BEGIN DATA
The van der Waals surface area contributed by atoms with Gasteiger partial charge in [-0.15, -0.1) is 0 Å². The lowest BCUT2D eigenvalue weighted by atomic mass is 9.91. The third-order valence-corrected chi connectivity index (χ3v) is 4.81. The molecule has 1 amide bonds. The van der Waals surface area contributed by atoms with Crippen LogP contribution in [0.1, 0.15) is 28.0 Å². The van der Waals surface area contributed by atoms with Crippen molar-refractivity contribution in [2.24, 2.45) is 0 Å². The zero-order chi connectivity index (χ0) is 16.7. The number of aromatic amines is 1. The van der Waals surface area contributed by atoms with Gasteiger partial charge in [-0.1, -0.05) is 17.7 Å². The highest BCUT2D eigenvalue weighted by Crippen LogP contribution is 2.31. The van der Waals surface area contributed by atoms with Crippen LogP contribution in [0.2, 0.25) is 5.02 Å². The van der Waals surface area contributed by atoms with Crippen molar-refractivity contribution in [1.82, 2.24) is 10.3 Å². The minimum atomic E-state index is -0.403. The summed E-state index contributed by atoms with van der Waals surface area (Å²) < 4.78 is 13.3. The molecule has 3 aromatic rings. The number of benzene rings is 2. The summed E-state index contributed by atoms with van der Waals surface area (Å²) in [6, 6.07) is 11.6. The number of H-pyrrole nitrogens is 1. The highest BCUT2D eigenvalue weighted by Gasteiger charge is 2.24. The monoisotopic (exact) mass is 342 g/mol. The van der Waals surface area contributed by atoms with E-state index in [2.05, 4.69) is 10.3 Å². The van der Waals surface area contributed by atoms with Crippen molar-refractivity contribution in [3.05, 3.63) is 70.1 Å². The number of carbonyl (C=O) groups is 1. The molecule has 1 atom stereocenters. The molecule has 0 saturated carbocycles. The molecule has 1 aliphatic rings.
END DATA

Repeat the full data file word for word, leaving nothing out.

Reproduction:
The van der Waals surface area contributed by atoms with Gasteiger partial charge in [-0.15, -0.1) is 0 Å². The lowest BCUT2D eigenvalue weighted by atomic mass is 9.91. The third-order valence-corrected chi connectivity index (χ3v) is 4.81. The molecule has 1 amide bonds. The van der Waals surface area contributed by atoms with Crippen LogP contribution in [0.1, 0.15) is 28.0 Å². The van der Waals surface area contributed by atoms with Crippen molar-refractivity contribution in [2.24, 2.45) is 0 Å². The zero-order chi connectivity index (χ0) is 16.7. The number of aromatic amines is 1. The van der Waals surface area contributed by atoms with Gasteiger partial charge in [-0.1, -0.05) is 17.7 Å². The highest BCUT2D eigenvalue weighted by Crippen LogP contribution is 2.31. The van der Waals surface area contributed by atoms with Crippen LogP contribution in [0.2, 0.25) is 5.02 Å². The van der Waals surface area contributed by atoms with Crippen molar-refractivity contribution in [1.82, 2.24) is 10.3 Å². The minimum atomic E-state index is -0.403. The summed E-state index contributed by atoms with van der Waals surface area (Å²) < 4.78 is 13.3. The molecule has 3 aromatic rings. The number of benzene rings is 2. The summed E-state index contributed by atoms with van der Waals surface area (Å²) in [6, 6.07) is 11.6. The number of H-pyrrole nitrogens is 1. The highest BCUT2D eigenvalue weighted by Gasteiger charge is 2.24. The monoisotopic (exact) mass is 342 g/mol. The van der Waals surface area contributed by atoms with E-state index in [2.05, 4.69) is 10.3 Å². The van der Waals surface area contributed by atoms with Crippen molar-refractivity contribution in [3.05, 3.63) is 70.1 Å². The number of carbonyl (C=O) groups is 1. The molecule has 1 atom stereocenters. The molecule has 0 saturated carbocycles. The molecule has 1 aliphatic rings.